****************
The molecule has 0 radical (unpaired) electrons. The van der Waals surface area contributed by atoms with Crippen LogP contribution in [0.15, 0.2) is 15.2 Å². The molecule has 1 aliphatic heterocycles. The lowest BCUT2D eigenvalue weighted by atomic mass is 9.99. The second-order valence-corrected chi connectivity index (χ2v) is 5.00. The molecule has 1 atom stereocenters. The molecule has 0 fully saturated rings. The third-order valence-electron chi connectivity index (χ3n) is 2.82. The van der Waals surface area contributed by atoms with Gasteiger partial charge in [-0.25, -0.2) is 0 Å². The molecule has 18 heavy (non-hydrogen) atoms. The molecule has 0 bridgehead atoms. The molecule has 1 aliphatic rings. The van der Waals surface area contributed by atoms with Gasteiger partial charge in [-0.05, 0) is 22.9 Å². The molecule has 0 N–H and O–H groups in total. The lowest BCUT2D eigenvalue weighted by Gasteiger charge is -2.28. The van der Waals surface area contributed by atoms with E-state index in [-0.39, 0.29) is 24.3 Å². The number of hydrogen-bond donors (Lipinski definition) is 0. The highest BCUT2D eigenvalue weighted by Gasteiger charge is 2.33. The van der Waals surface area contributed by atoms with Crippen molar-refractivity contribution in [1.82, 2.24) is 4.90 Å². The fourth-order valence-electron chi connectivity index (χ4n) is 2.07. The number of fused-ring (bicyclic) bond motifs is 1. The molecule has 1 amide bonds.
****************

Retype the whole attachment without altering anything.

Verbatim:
The molecule has 0 radical (unpaired) electrons. The van der Waals surface area contributed by atoms with Crippen LogP contribution in [0.15, 0.2) is 15.2 Å². The molecule has 1 aliphatic heterocycles. The lowest BCUT2D eigenvalue weighted by atomic mass is 9.99. The second-order valence-corrected chi connectivity index (χ2v) is 5.00. The molecule has 1 atom stereocenters. The molecule has 0 fully saturated rings. The third-order valence-electron chi connectivity index (χ3n) is 2.82. The van der Waals surface area contributed by atoms with Gasteiger partial charge in [-0.25, -0.2) is 0 Å². The molecule has 18 heavy (non-hydrogen) atoms. The molecule has 0 bridgehead atoms. The molecule has 1 aliphatic rings. The van der Waals surface area contributed by atoms with Gasteiger partial charge in [-0.05, 0) is 22.9 Å². The molecule has 0 N–H and O–H groups in total. The lowest BCUT2D eigenvalue weighted by Gasteiger charge is -2.28. The van der Waals surface area contributed by atoms with E-state index in [-0.39, 0.29) is 24.3 Å². The number of hydrogen-bond donors (Lipinski definition) is 0. The highest BCUT2D eigenvalue weighted by Gasteiger charge is 2.33. The van der Waals surface area contributed by atoms with Crippen molar-refractivity contribution in [1.82, 2.24) is 4.90 Å². The fourth-order valence-electron chi connectivity index (χ4n) is 2.07. The number of fused-ring (bicyclic) bond motifs is 1. The molecule has 1 amide bonds.